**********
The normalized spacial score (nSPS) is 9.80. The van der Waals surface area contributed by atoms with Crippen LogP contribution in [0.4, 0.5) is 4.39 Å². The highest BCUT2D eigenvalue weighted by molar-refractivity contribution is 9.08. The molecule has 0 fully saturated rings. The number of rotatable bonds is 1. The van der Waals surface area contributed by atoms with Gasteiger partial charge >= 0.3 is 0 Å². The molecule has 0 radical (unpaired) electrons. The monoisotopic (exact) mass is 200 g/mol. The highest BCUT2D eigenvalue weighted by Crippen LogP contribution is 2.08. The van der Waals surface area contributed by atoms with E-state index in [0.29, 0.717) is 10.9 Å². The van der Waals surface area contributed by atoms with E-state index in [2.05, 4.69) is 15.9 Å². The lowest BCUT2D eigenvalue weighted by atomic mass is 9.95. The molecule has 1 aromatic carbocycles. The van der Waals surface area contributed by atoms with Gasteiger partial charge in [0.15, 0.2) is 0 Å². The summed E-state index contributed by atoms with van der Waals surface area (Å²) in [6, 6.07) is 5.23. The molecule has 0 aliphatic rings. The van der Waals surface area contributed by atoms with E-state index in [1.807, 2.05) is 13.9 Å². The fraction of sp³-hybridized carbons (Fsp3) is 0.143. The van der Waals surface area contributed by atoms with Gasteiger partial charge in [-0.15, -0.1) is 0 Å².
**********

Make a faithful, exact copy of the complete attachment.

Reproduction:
The normalized spacial score (nSPS) is 9.80. The van der Waals surface area contributed by atoms with Crippen LogP contribution in [0.4, 0.5) is 4.39 Å². The highest BCUT2D eigenvalue weighted by molar-refractivity contribution is 9.08. The molecule has 0 fully saturated rings. The number of rotatable bonds is 1. The van der Waals surface area contributed by atoms with Gasteiger partial charge >= 0.3 is 0 Å². The molecule has 0 radical (unpaired) electrons. The monoisotopic (exact) mass is 200 g/mol. The highest BCUT2D eigenvalue weighted by Crippen LogP contribution is 2.08. The van der Waals surface area contributed by atoms with E-state index in [0.29, 0.717) is 10.9 Å². The van der Waals surface area contributed by atoms with E-state index in [2.05, 4.69) is 15.9 Å². The lowest BCUT2D eigenvalue weighted by atomic mass is 9.95. The molecule has 1 aromatic carbocycles. The van der Waals surface area contributed by atoms with Gasteiger partial charge in [0.15, 0.2) is 0 Å². The summed E-state index contributed by atoms with van der Waals surface area (Å²) in [6, 6.07) is 5.23. The molecule has 0 aliphatic rings. The van der Waals surface area contributed by atoms with E-state index in [1.807, 2.05) is 13.9 Å². The fraction of sp³-hybridized carbons (Fsp3) is 0.143. The van der Waals surface area contributed by atoms with Gasteiger partial charge in [-0.15, -0.1) is 0 Å².